One day last winter, my family went out to the Lone Wolf café in Amherst, Massachusetts for breakfast. Noah, age six, loves the waffles, and I love the Lox ‘n Latkes Benedict. After breakfast we were to drive to the Amherst Indoor Farmer’s Market to shop and meet some friends. We finished breakfast, walked to the car, and got in, but Benji would not sit in his car seat. Benji is two.
To drive like this, with Benji not strapped in, is, of course, illegal and unsafe. So Gwen and I couldn’t give in on this one. We had to get him buckled in.
I have just read nineteen parenting books; surely I’ve got something up my sleeve.
I try Playful Parenting. “Benji, if you don’t sit in that seat, well, I’m going to sing Yankee Doodle until you do.”
I try Simplicity Parenting. I relax my body and sit in my seat. What’s the rush? We’re headed to the Amherst Indoor Farmer’s Market, for Pete’s sake. The kale can wait another ten minutes.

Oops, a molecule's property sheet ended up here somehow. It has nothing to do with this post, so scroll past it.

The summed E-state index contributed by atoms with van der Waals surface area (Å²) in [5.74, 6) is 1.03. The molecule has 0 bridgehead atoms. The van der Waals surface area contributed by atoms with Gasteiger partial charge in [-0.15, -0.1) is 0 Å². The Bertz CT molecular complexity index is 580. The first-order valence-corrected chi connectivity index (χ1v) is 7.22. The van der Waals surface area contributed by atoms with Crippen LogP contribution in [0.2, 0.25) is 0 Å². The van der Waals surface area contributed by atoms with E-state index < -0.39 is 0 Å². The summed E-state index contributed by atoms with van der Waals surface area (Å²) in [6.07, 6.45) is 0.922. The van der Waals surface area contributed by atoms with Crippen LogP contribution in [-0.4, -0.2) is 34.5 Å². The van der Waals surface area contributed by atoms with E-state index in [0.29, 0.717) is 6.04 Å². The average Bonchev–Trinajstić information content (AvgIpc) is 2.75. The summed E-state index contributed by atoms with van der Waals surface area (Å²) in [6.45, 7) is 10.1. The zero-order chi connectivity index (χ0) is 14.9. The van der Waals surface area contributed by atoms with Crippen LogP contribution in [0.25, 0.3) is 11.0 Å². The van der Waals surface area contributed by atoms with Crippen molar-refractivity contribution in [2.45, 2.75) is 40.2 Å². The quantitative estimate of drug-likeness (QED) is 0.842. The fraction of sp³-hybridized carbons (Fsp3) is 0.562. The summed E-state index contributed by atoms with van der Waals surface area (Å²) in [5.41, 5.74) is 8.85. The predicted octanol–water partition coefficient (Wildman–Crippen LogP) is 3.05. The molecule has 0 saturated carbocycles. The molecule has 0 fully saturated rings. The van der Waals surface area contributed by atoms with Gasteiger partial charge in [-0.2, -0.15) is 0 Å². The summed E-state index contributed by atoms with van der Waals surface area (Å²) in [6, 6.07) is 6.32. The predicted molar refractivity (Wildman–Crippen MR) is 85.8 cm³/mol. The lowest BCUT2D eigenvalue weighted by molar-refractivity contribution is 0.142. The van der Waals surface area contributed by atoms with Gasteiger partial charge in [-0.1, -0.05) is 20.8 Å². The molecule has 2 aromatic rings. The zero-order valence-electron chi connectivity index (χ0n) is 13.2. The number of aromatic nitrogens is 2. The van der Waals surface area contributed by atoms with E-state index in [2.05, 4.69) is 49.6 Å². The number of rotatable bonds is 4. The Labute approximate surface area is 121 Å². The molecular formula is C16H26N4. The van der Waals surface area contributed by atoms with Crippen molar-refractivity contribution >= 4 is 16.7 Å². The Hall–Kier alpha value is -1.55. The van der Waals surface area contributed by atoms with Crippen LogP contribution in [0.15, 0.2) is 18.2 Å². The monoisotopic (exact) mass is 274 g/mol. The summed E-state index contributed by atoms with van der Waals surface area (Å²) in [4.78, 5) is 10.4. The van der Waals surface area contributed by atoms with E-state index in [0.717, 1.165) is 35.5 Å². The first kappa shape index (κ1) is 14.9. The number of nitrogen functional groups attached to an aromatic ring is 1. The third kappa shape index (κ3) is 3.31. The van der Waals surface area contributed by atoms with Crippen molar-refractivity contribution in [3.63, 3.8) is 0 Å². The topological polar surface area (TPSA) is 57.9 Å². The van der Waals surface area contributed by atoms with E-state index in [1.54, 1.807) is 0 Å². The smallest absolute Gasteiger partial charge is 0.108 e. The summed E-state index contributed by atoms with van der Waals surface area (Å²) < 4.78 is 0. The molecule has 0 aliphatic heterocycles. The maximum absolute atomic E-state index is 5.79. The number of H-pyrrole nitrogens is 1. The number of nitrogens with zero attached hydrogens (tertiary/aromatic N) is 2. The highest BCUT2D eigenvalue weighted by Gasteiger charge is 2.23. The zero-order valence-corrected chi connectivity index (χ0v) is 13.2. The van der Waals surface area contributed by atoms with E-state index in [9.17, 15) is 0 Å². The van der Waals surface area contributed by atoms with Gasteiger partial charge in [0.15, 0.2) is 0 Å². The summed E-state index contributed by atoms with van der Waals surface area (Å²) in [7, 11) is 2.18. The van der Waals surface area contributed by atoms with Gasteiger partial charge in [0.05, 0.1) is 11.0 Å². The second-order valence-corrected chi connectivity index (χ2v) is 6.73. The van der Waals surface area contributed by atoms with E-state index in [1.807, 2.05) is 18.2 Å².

Benji does not budge.
OK. I try Attachment Parenting. His wants are his needs. Maybe he doesn’t feel like being strapped in because his body needs to move, to get out some pent-up energy. Heck, I’d resist if you tried to strap me to a chair. Or maybe he needs to be held in loving embrace. I scoop him up, eat him up, nuzzle him close, and he and I walk a few blocks while Gwen drives along side. Plus, I figure if we switch things up, surely he’ll move on.
Nope, he does not. I try to put him in his seat. He’s not buying it. Stiff as a board and now crying.
Just as I think we’re going to have to go full-tilt Ferber on him, I think to attune. To really pay attention. I look at Benji. He’s lost in a tantrum. He’s stuck. I don’t know why, and I don’t think he does either. I ask myself, “What could help Benji relax? What will interest him and fish him out of this mire?”
Answer: He’s social. He likes to interact and play with friends. Maybe thinking about that can shift the energy for him.
I ask him, “Benji what’s the name of your friend coming over later.” He looks at me. The first eye contact since the meltdown. His body relaxes. “Wavy,” he says.
My face lights up. “Oh, Wavey,” I say, as I buckle him into the car seat.